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Last Post 26 Apr 2015 12:18 PM by  Reanimotion
Precheck notes
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26 Apr 2015 12:18 PM
    CIS-There were millions of cars produced with CIS(mostly European), many of which are still running today. There are a few Bosch FI books on the market which cover all the models which used CIS. It is a very simple system to adapt and maintain. If you do have problems with it, a CIS fuel pressure gauge set will track down what the problem is. There are essentially four CIS systems.

    K-Jetronic or CIS basic - this is a pressure based only system, no computer controls any of the components(common on cars from the early 70s to early 80s). The only 'electronics' are a relay which kicks the fuel pump on when it gets a signal from the ignition when it fires. As described above, individual fuel lines to each injector are routed to a central fuel distributor which has a piston in the middle of it. When the throttle body opens, an arm attached to the piston raises the piston allows more fuel to spray into each cylinder. The injector is constantly spraying, varying only the rate it sprays at, constant injection system(CIS). A warm up regulator (WUR) is attached to the engine block which leans the mixture out from startup as the engine warms up. Some WURs have manifold vacuum and pressure adjustment capability as well as temp

    K-Jetronic or CIS basic with lambda - This setup does have a computer which utilizes an oxygen sensor(lambda) to make tuning adjustments throughout the rev. range of the engine(early 80s to late 80s). This system is very similar to CIS basic though a little more integrated. These systems are also very adaptable to most any engine as the system is still based on air flow. The same two adjustments of mixture and idle are all that is needed. The systems are better than CIS basic as more hp and better fuel mileage can be achieved as the computer compensates and adjusts the return line pressure based upon input from the oxy sensor as the engine speeds up. These early versions of CIS used an iron(black) distributor with a modified fuel injector to control return pressure.

    KE-Jetronic or CIS-E, later versions used an aluminum(silver) distributor with an integrated control valve known as the DPR or Differential Pressure Regulator replacing the WUR. These systems look similar to CIS-M externally, although the computer is less capable. Fuel pressure is controlled by the ECU via the DPR using internal programmed maps, mapa adjustment for sonditions is more traditionally controlled by engine sensors, fuel pressure feedback is not considered. DPR is supposedly grey.

    KE-Motronic or CIS-M (Motronic) - (late 80s to early 90s). These systems look similar to CIS-E externally, although the computer is much more integrated. DPR should be black.

    CIS System pressure: 68-78 psi/4.69-5.38 bar (K-Jetronic).

    CIS-E System pressure 75-82 psi (I assume KE-Jetronic)

    CIS-E Motronic sys. pressure 89-95 psi/6.14-6.55 bar (KE-Motronic)

    Quick Tips/Info:

    Inspect and clean screens in WUR and FD inlets (don't try to remove screens). Also there are small screens on top of the FD under the 8 barrel bolts - remove them or replace with new.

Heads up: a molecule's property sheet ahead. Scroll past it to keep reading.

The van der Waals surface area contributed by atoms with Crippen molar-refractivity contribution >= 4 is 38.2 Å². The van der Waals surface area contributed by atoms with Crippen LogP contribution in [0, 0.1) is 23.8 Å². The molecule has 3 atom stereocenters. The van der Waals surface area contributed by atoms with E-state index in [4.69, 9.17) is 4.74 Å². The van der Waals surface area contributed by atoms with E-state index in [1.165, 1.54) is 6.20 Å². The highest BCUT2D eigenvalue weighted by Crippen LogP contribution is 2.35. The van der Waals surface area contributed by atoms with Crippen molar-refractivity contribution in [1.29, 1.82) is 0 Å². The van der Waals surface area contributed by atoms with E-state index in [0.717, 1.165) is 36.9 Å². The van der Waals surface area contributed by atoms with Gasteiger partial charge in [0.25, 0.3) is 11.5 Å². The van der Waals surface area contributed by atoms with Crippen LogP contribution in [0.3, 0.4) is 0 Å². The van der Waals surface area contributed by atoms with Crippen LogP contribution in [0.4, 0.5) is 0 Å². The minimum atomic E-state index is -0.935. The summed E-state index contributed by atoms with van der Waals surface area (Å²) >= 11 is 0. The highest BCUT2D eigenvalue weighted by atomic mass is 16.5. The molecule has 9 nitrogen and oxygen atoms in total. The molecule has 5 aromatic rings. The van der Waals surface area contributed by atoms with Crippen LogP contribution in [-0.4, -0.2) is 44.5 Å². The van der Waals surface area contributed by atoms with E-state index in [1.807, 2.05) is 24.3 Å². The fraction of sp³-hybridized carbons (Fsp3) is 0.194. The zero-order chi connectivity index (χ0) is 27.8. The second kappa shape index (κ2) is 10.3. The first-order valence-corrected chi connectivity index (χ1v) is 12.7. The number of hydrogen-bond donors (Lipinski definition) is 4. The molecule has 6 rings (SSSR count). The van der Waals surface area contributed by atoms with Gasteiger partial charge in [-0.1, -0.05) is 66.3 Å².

For consistent hot-start operation, it's important for system leak-down pressure to be within spec. If below spec, check fuel accumulator, FP check valve, small oring on FPR piston, or injectors for fuel bypass.

    To perform cold control pressure tests when engine is hot, remove bimetallic strip from WUR.

    To lower control pressure, drive down pin on top of WUR. To raise pressure, disassemble WUR and drive up pin.

    Baseline for AF screw adjustment is approx 1/4-turn CW from when injector valves crack (audible sound).

    Baseline for idle screw adjustment is 1 1/2-turn CCW from full CW.

    Baseline System Pressure for 928 K-Jetronic basic
    5.3 - 5.5 bar (tolerance range 5.2 - 5.8)
    # base system pressure on KE-Jetronic diaphragm pressure regulator keeps system pressure at 84 psi (5.8 bar)
    Baseline Control Pressures
    Cold 10c 1.0-1.4
    20c 1.4-1.8
    30c 1.8-2.2
    40c 2.2-2.6 with test vac
    Warm 2.8 - 3.2 bar no vacuum
    3.4 - 3.8 bar with test vac

    AFR 14 to 14.3 at idle and down to 12.5 at WOT
    Idle: 14.5-15.2
    WOT: 12.9-13.2
    Cruising (80mph - 3k RPMS - 2.54 gear ratio) - 14.4ish
    (ducman with Megasquirt EFI runs up to 17 at cruise)

    1) Instead of entering control pressure, it should use a wideband 02 sensor in a closed loop system. That way you enter AFRs instead of control pressures (which is ultimately what we are trying to control)

    2) The control pressure should be measured at the DWUR and electrically sent to the "brain" (Mine has a thin fuel line that can be easily kinked)

    3) Random loss of programmed values should be fixed.

    4) Output a warning signal whenever AFR is say 0.5 points above the requested value.

    5) Let the software import/export the maps as excel or csv or text files that way it is much easier to optimize your map

    6) Let it auto-tune itself, given the AFRs of point #1

    duration should directly translate to pwm duty
    in MS, VE*other factors > req_pw1
    in KJet, CP in bar is roughly translatable to warm up %

    so (x)bar/kPa == (y)duty given xMS = 100% VE

    so I'm thinking change PWMTimeThreshold to be kpa per %VE

    Using an Injector is more reliable than the stepper motor, and, if something does go wrong, has better fail safe characteristics.
    Here's the scoop:
    If an injector fails it will fail either fully open or fully closed. They don't get stuck in between (unlike a stepper motor which could get stuck anywhere in its range)
    If the injector fails at fully open position, it will give you such low CP that the engine will run extremely rich. So rich that it may or may not actually continue running.